I’m excited too. I miss working with young, hard working dancers that embrace discipline and true challenges. I’m straining at the bit to get my hands on some kids with potential again, and I’m curious about how the kids raised here will respond to “the real deal”.  So as people question what the program is, I just shrug and say, “Try it, it’s a bargain,” and hope a few brave souls will trust us and let us do what we do best. Make dancers. And no one knows that after this year, it will be hard to get into the program because suddenly level will come into play. Meanwhile, I’m trying to keep dance affordable, thinking through costumes, tuitions and the extras and trying to offer the most we can with the elast sacrifice on the parent’s part. One of the things that turned us off most at our old school was the outrageous spending dance parents pushed for – too many competitions, pricy costumes, etc.. and since everyone felt they had to “keep up”, it eventually made dance seem only affordable for the elite. It shouldn’t be that way.  Dance should be a joyful, enriching activity for both the parent and child, and if it’s constantly depleating the family coffiers, everyone is too busy worrying about the expense (and weighing it against the benefits) to enjoy the process. I just think dance can and should be different. It should be less about showing off and more about self discovery and artistic expression. As a yogi, I feel that way even MORE than I did before.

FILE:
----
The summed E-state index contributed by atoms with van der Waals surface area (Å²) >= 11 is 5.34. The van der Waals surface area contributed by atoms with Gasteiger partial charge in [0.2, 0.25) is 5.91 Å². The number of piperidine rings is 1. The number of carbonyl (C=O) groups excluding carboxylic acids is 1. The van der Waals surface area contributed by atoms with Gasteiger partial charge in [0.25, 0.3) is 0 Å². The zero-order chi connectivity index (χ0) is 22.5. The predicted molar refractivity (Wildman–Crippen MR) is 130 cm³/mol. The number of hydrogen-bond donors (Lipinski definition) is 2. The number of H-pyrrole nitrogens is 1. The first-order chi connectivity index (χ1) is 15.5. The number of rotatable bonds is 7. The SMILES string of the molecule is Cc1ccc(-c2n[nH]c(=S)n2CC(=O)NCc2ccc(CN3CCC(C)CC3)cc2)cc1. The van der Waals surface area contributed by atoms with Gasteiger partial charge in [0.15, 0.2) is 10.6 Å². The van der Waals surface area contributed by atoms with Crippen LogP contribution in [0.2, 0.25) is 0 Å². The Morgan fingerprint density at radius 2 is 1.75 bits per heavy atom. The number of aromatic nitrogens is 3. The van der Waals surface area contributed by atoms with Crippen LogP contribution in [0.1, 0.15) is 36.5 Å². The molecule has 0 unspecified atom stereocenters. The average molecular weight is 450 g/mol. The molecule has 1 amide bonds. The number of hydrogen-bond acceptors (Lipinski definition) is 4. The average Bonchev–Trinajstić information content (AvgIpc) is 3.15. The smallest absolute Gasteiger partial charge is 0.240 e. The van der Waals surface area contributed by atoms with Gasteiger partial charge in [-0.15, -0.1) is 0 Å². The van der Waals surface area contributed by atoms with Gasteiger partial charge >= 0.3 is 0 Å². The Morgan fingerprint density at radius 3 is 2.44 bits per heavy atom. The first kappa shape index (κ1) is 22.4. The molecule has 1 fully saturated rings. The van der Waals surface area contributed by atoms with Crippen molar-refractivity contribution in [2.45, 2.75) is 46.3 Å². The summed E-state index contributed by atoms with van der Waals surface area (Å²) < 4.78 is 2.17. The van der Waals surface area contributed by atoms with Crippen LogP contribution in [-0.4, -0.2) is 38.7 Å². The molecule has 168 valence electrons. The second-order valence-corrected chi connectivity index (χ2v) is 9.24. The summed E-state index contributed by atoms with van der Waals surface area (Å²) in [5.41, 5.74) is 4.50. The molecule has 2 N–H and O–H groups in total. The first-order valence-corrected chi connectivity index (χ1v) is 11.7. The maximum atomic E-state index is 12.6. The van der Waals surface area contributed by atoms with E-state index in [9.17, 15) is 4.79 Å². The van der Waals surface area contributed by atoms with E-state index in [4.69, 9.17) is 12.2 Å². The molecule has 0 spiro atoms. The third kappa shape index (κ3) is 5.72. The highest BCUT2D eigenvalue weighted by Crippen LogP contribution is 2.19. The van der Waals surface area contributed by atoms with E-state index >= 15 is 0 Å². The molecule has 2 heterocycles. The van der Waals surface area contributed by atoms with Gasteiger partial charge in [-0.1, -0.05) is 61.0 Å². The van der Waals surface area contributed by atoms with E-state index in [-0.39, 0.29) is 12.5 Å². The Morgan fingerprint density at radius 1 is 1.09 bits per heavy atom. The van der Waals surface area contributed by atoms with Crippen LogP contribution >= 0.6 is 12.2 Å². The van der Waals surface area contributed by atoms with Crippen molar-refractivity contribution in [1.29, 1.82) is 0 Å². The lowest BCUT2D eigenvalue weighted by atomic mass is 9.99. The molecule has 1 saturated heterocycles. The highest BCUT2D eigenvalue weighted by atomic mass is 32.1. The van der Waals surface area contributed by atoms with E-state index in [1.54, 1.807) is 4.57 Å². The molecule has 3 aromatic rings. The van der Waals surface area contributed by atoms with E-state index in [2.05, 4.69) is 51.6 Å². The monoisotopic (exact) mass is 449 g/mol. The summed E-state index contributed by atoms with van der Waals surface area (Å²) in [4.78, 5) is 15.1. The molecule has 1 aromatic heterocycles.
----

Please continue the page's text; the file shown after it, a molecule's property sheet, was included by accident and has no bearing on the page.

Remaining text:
Mark taught a teen hip-hop class last week and 24 kids showed up! Needless to say, we will have to divide this class. We have at least 8 teen boys that want to start a hip-hop dance crew so Mark agreed to give them a boy’s class, as long as they are open to doing some acro as well. If your gonna be a crew, you need to be strong and know some tricks. They are all up for it. Making a dance crew out of the country boys will take some work, but Mark is up to the challenge. Considering Kent is in the group, Mark can choreograph some great stuff. Four of the boys are drummers – GREAT drummers because they are line captians in the band. Hummm.. Mark is already thinking of a stomp sort of piece, imagining what the boys can play on while dancing – ladders, drums, steal.  Will be interesting.


Meanwhile, we are getting calls everyday about ballroom –that darn show, Dancing with the Stars, has everyone hot for ballroom. I don’t want this new school to go in too many different directions too soon, but we agreed we might offer a 6-week class for adults after Christmas – but we’ll wait to see if the school needs the boost first. Running a successful school is not about offering anything and everything that sells, but offering only what you can deliver with excellence. Ballroom would take some thought, study and preparation for us, soI need to think it through. I do think it would be fun, however, and our adult program is going to be strong. Perhaps it is the yoga influence bringing adults in the door, or the fact that we are older teachers now, but we have tons of people wanting Adult Hip Hop and Ballet Conditioning. Mark is the adult dance teacher, so maybe it’s just his charisma. Who knows? But it is fun to see this division of the school start strong and I appreciate having mature students to connect with. Love kids, but it is nice to share your interest with people you could share a cup of coffee with as well.